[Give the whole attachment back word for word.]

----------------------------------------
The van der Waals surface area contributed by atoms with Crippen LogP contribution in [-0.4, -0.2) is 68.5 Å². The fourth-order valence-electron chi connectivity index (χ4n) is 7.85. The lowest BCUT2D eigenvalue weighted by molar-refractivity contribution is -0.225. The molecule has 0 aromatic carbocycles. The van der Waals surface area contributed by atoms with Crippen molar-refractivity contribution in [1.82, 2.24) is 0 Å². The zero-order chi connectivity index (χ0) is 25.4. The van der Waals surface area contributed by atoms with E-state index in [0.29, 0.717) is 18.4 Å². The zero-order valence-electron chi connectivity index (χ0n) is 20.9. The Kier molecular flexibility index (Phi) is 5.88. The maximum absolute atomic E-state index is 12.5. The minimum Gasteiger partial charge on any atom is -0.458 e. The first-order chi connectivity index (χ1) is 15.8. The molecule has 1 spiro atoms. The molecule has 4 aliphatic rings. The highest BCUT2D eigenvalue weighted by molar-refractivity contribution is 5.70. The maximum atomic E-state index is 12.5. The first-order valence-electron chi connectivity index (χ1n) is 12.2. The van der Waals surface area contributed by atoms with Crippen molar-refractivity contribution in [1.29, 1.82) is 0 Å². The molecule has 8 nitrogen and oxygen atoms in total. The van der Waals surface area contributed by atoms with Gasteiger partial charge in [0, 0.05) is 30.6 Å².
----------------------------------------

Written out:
The van der Waals surface area contributed by atoms with Crippen LogP contribution in [-0.4, -0.2) is 68.5 Å². The fourth-order valence-electron chi connectivity index (χ4n) is 7.85. The lowest BCUT2D eigenvalue weighted by molar-refractivity contribution is -0.225. The molecule has 0 aromatic carbocycles. The van der Waals surface area contributed by atoms with Crippen molar-refractivity contribution in [1.82, 2.24) is 0 Å². The zero-order chi connectivity index (χ0) is 25.4. The van der Waals surface area contributed by atoms with E-state index in [0.29, 0.717) is 18.4 Å². The zero-order valence-electron chi connectivity index (χ0n) is 20.9. The Kier molecular flexibility index (Phi) is 5.88. The maximum absolute atomic E-state index is 12.5. The minimum Gasteiger partial charge on any atom is -0.458 e. The first-order chi connectivity index (χ1) is 15.8. The molecule has 1 spiro atoms. The molecule has 4 aliphatic rings. The highest BCUT2D eigenvalue weighted by molar-refractivity contribution is 5.70. The maximum atomic E-state index is 12.5. The first-order valence-electron chi connectivity index (χ1n) is 12.2. The van der Waals surface area contributed by atoms with Crippen molar-refractivity contribution in [1.29, 1.82) is 0 Å². The molecule has 8 nitrogen and oxygen atoms in total. The van der Waals surface area contributed by atoms with Gasteiger partial charge in [0, 0.05) is 30.6 Å².